A Tibetan fox is viviparous, giving birth to the young ones themselves with most of the embryonic development occurring within them. They are generally monogamous, and so they mate with partners for life. From late February to early March, they have their mating season when all the pairs of Tibetan foxes come together to breed. A female Tibetan fox is assumed to have a gestation period of 50-60 days, and subsequently, females give birth to two to four kits of young ones. Both females and males of this species are responsible for raising and feeding their young ones. The kits are blind and altricial when they are born, and so they stay in close proximity to the dens and their parents till they are around nine months old. As the kits do not come out of the den, their gestation period is not known exactly. Their litter size ranges from two to five young ones and young ones attain sexual maturity once they are eight to ten months old.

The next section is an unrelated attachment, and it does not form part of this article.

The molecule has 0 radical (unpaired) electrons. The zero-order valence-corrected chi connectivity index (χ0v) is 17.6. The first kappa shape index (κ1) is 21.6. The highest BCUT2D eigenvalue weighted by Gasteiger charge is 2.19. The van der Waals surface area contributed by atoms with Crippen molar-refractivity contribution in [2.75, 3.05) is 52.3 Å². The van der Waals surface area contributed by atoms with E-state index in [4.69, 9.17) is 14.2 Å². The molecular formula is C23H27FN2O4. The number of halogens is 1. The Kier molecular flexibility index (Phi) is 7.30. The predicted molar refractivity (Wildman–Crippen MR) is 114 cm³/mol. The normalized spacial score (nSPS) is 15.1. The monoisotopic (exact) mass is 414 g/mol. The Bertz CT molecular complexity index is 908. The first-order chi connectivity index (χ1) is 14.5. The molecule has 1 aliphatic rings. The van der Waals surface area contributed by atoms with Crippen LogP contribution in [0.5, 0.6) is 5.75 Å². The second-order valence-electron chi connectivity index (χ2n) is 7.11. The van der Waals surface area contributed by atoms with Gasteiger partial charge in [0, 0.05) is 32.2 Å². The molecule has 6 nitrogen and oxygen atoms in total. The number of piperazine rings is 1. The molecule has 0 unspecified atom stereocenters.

According to the IUCN, the International Union for Conservation of Nature, their status is listed as Least Concern and they are not endangered.
A Tibetan sand fox is a grayish, yellow-tan color with a dense coat and a soft layer of fur all over its body, especially across their narrow muzzle. They have a tawny band on the dorsal part. Its crown, muzzle, back, lower legs, belly, and neck are all tan to rufous in color. Whereas their upper legs, cheeks, and rumps are gray. They have a bushy tail with white tips. These foxes possess small triangular ears, which are grayish at the back and white on the underside, with broad and square heads. Their color ranges from solid black, tan yellow to reddish-brown. The muzzle is relatively elongated compared to most of the other fox species. Their dentition is well structured and developed as they have narrow maxilla and sharp and long canines.